OGDEN -- When Weber County voters passed the $45 million library bond in June, they were given a detailed description of how the money would be spent for each planned addition and alteration to the libraries that applied. However, some of those plans might be scaled back if any of the first plans scheduled to go forward exceed the budget originally set for them.
"I do not think that we need to spend quite a bit less than the bond specified. We need to make sure we are going to have the funds to deliver the product and resources that all of the libraries need, and since the Ogden and North Ogden branches have a lot of unknowns as far as what's needed, I want to make sure we have the budget taken care of," Commissioner Matthew Bell said.
The final budget of $45 million was actually reached after several architects, engineers and construction companies came up with an estimate of $55 million initially for the county, but lowered it after an assessment was made for the purpose of reducing costs. Bell does not feel that the improvements can be made without having to use every penny of the allocated money.
"They need to provide the services that the public expects from them, and many of them have become more like meeting places, and I do not want us to run out of money by the time they get to working on the Main Branch," Bell said.
Frequent users of the libraries were likely among the Weber residents who chose to vote in favor of the bond, and seeing possible changes or scaling back might mean disappointing some of them. One, Eric Zschiesche, an artist and frequent Main Library visitor, can see both sides of the issue.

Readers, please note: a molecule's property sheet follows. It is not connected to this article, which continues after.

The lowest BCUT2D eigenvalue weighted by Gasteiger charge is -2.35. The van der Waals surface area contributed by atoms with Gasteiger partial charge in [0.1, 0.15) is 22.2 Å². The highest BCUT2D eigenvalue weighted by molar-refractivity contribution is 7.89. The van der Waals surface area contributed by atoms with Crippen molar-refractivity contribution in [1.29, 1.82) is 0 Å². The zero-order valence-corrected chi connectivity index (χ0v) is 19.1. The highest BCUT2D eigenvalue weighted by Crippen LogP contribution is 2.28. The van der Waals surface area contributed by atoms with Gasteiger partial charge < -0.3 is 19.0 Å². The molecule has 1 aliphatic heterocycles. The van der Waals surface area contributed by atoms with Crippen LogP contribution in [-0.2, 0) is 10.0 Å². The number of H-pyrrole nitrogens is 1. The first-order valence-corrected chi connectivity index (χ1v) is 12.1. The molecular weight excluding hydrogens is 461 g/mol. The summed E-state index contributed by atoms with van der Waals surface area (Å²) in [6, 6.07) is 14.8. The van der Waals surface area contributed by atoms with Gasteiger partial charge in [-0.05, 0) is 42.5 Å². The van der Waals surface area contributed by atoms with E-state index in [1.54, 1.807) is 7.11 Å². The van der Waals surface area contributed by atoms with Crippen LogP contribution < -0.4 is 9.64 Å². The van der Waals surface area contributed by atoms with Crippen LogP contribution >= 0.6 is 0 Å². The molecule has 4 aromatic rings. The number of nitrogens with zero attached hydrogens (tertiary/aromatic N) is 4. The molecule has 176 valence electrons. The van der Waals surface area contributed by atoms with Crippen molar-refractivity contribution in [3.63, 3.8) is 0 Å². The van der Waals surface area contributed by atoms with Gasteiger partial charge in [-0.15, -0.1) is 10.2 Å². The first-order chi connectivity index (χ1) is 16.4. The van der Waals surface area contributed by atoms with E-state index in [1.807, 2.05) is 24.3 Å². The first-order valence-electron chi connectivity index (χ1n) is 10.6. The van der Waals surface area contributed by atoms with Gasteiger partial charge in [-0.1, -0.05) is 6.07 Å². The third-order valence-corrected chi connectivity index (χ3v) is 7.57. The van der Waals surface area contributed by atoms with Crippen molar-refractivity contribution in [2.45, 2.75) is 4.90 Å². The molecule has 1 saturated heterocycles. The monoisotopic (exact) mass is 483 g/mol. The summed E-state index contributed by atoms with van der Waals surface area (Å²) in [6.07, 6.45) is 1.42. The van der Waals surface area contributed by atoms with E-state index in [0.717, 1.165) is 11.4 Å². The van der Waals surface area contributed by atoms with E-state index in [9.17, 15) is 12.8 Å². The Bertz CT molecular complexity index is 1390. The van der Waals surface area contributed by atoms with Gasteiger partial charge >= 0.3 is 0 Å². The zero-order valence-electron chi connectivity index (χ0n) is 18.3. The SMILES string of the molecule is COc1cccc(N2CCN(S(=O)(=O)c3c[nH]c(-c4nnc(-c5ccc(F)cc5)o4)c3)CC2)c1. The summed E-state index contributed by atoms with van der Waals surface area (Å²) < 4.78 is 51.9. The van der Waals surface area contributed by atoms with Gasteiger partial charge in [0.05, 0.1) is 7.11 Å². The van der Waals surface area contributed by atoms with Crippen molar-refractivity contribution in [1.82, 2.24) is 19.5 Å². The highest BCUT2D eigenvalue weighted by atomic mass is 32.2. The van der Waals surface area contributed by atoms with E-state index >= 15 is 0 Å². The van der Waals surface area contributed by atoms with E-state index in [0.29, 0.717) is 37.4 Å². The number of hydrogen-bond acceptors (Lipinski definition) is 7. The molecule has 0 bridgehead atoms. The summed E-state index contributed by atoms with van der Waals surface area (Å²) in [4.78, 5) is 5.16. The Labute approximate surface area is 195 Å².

"I would prefer not to have any cutbacks to what I voted on originally. That said, budget constraints and concerns are part of the overall economic landscape of every community. I feel that libraries are a worthwhile investment, and I would like to see the work done to keep this one viable," Zschiesche said.
Library Director Lynnda Wangsgard thinks that keeping a close watch on the plans is helping her and all concerned keep track of how to prepare for possible changes in the budget's structure. The Roy branch is being built before the Main Library modifications, which could affect how much additional money might be available for the Main Library.
"As we go through planning headquarters, we're figuring out where we can save. If we find some big issues in the Main Library, we may have to do some fundraising, but we will not be exceeding the bond money in any way. We already have started some contingency money, which is $5 million, and we've cut all the projects back a little to have that. The Main needs to have more investigative work done, rather than just estimates, before we will know if there will be additional costs we did not anticipate when we initially had architects and engineers come in to assess the building," Wangsgard said.
Legally, the costs for all the improvements need to stay within the $45 million allocated for the bond if they only need to spend that much, but the county is permitted to earn more via fundraising if need be.
The investigative work includes checking to see if there might be higher costs for increased asbestos damage and the natural difficulties with a building in need of repairs as a result of aging.
If there are adjustments to the budget, they will be made after both the headquarters in Roy and the Main Library have undergone complete investigations, before both beginning construction.